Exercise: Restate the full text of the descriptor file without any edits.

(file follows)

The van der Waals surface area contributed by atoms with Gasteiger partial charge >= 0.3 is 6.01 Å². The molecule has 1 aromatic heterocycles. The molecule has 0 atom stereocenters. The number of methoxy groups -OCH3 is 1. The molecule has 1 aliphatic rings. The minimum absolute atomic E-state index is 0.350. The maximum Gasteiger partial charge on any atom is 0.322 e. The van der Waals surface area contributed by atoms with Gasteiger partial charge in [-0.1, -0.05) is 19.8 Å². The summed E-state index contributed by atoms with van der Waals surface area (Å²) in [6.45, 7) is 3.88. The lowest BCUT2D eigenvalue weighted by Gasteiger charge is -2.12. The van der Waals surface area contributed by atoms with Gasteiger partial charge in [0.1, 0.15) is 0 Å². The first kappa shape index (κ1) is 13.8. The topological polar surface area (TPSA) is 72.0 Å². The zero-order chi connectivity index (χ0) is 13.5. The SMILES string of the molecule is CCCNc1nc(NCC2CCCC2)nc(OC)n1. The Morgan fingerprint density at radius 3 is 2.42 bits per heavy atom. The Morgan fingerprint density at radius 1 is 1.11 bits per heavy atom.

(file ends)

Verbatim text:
The van der Waals surface area contributed by atoms with Gasteiger partial charge >= 0.3 is 6.01 Å². The molecule has 1 aromatic heterocycles. The molecule has 0 atom stereocenters. The number of methoxy groups -OCH3 is 1. The molecule has 1 aliphatic rings. The minimum absolute atomic E-state index is 0.350. The maximum Gasteiger partial charge on any atom is 0.322 e. The van der Waals surface area contributed by atoms with Gasteiger partial charge in [-0.1, -0.05) is 19.8 Å². The summed E-state index contributed by atoms with van der Waals surface area (Å²) in [6.45, 7) is 3.88. The lowest BCUT2D eigenvalue weighted by Gasteiger charge is -2.12. The van der Waals surface area contributed by atoms with Gasteiger partial charge in [0.1, 0.15) is 0 Å². The first kappa shape index (κ1) is 13.8. The topological polar surface area (TPSA) is 72.0 Å². The zero-order chi connectivity index (χ0) is 13.5. The SMILES string of the molecule is CCCNc1nc(NCC2CCCC2)nc(OC)n1. The Morgan fingerprint density at radius 3 is 2.42 bits per heavy atom. The Morgan fingerprint density at radius 1 is 1.11 bits per heavy atom.